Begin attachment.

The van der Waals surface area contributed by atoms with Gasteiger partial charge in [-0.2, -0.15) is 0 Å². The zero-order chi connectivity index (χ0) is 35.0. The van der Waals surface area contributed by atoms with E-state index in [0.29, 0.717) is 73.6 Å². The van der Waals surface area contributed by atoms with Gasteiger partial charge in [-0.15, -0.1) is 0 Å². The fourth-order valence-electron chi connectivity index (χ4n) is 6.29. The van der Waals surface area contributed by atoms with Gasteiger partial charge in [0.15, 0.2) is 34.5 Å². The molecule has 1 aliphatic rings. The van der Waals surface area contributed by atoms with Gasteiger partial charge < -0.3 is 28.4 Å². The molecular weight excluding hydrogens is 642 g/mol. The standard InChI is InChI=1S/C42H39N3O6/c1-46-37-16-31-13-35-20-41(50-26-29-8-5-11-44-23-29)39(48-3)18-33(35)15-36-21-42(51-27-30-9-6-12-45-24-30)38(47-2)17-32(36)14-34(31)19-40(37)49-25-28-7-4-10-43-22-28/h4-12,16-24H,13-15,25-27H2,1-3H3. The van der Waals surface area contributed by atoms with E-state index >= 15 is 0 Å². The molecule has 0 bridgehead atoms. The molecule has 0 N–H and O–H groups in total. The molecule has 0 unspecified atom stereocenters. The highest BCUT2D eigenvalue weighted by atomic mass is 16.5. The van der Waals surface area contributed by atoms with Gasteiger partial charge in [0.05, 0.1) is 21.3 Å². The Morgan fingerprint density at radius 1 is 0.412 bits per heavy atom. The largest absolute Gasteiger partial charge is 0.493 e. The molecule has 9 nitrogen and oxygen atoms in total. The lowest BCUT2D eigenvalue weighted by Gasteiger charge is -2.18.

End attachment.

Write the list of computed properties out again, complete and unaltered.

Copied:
The van der Waals surface area contributed by atoms with Gasteiger partial charge in [-0.2, -0.15) is 0 Å². The zero-order chi connectivity index (χ0) is 35.0. The van der Waals surface area contributed by atoms with E-state index in [0.29, 0.717) is 73.6 Å². The van der Waals surface area contributed by atoms with Gasteiger partial charge in [-0.15, -0.1) is 0 Å². The fourth-order valence-electron chi connectivity index (χ4n) is 6.29. The van der Waals surface area contributed by atoms with Gasteiger partial charge in [0.15, 0.2) is 34.5 Å². The molecule has 1 aliphatic rings. The van der Waals surface area contributed by atoms with Gasteiger partial charge < -0.3 is 28.4 Å². The molecular weight excluding hydrogens is 642 g/mol. The standard InChI is InChI=1S/C42H39N3O6/c1-46-37-16-31-13-35-20-41(50-26-29-8-5-11-44-23-29)39(48-3)18-33(35)15-36-21-42(51-27-30-9-6-12-45-24-30)38(47-2)17-32(36)14-34(31)19-40(37)49-25-28-7-4-10-43-22-28/h4-12,16-24H,13-15,25-27H2,1-3H3. The van der Waals surface area contributed by atoms with E-state index >= 15 is 0 Å². The molecule has 0 bridgehead atoms. The molecule has 0 N–H and O–H groups in total. The molecule has 0 unspecified atom stereocenters. The highest BCUT2D eigenvalue weighted by atomic mass is 16.5. The van der Waals surface area contributed by atoms with Gasteiger partial charge in [0.05, 0.1) is 21.3 Å². The Morgan fingerprint density at radius 1 is 0.412 bits per heavy atom. The largest absolute Gasteiger partial charge is 0.493 e. The molecule has 9 nitrogen and oxygen atoms in total. The lowest BCUT2D eigenvalue weighted by Gasteiger charge is -2.18.